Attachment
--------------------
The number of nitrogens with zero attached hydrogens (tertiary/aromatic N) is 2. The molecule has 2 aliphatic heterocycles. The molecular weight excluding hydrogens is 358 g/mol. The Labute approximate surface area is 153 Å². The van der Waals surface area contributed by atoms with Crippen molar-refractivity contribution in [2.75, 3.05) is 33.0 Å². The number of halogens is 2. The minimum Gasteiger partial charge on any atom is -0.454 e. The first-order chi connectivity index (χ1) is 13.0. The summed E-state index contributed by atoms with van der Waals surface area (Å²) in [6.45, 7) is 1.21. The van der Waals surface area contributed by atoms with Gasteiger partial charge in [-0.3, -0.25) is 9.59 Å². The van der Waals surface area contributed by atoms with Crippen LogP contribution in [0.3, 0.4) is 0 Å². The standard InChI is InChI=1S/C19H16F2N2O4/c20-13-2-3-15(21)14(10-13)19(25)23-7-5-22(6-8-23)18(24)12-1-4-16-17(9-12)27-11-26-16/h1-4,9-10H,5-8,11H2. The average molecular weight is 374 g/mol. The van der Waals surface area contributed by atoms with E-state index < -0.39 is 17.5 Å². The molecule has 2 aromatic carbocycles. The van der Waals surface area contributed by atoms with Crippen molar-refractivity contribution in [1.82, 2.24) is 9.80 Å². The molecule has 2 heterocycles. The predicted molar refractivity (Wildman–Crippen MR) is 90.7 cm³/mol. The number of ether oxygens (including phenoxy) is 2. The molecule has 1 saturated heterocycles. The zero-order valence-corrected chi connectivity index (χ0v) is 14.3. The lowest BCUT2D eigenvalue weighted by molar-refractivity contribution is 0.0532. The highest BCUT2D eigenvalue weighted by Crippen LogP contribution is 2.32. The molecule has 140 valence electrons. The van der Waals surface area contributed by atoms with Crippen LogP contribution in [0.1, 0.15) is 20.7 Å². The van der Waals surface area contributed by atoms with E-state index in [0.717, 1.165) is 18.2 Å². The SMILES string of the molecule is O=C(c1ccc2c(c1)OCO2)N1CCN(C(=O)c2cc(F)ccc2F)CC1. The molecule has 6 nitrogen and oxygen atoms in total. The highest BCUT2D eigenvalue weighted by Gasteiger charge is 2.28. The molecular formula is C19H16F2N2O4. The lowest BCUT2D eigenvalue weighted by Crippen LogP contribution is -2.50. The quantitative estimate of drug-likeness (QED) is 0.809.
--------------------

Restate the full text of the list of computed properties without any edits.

The number of nitrogens with zero attached hydrogens (tertiary/aromatic N) is 2. The molecule has 2 aliphatic heterocycles. The molecular weight excluding hydrogens is 358 g/mol. The Labute approximate surface area is 153 Å². The van der Waals surface area contributed by atoms with Crippen molar-refractivity contribution in [2.75, 3.05) is 33.0 Å². The number of halogens is 2. The minimum Gasteiger partial charge on any atom is -0.454 e. The first-order chi connectivity index (χ1) is 13.0. The summed E-state index contributed by atoms with van der Waals surface area (Å²) in [6.45, 7) is 1.21. The van der Waals surface area contributed by atoms with Gasteiger partial charge in [-0.3, -0.25) is 9.59 Å². The van der Waals surface area contributed by atoms with Crippen LogP contribution in [0.3, 0.4) is 0 Å². The standard InChI is InChI=1S/C19H16F2N2O4/c20-13-2-3-15(21)14(10-13)19(25)23-7-5-22(6-8-23)18(24)12-1-4-16-17(9-12)27-11-26-16/h1-4,9-10H,5-8,11H2. The average molecular weight is 374 g/mol. The van der Waals surface area contributed by atoms with E-state index < -0.39 is 17.5 Å². The molecule has 2 aromatic carbocycles. The van der Waals surface area contributed by atoms with Crippen molar-refractivity contribution in [1.82, 2.24) is 9.80 Å². The molecule has 2 heterocycles. The predicted molar refractivity (Wildman–Crippen MR) is 90.7 cm³/mol. The number of ether oxygens (including phenoxy) is 2. The molecule has 1 saturated heterocycles. The zero-order valence-corrected chi connectivity index (χ0v) is 14.3. The lowest BCUT2D eigenvalue weighted by molar-refractivity contribution is 0.0532. The highest BCUT2D eigenvalue weighted by Crippen LogP contribution is 2.32. The molecule has 140 valence electrons. The van der Waals surface area contributed by atoms with Crippen LogP contribution in [0.1, 0.15) is 20.7 Å². The van der Waals surface area contributed by atoms with E-state index in [0.717, 1.165) is 18.2 Å². The SMILES string of the molecule is O=C(c1ccc2c(c1)OCO2)N1CCN(C(=O)c2cc(F)ccc2F)CC1. The molecule has 6 nitrogen and oxygen atoms in total. The highest BCUT2D eigenvalue weighted by Gasteiger charge is 2.28. The molecular formula is C19H16F2N2O4. The lowest BCUT2D eigenvalue weighted by Crippen LogP contribution is -2.50. The quantitative estimate of drug-likeness (QED) is 0.809.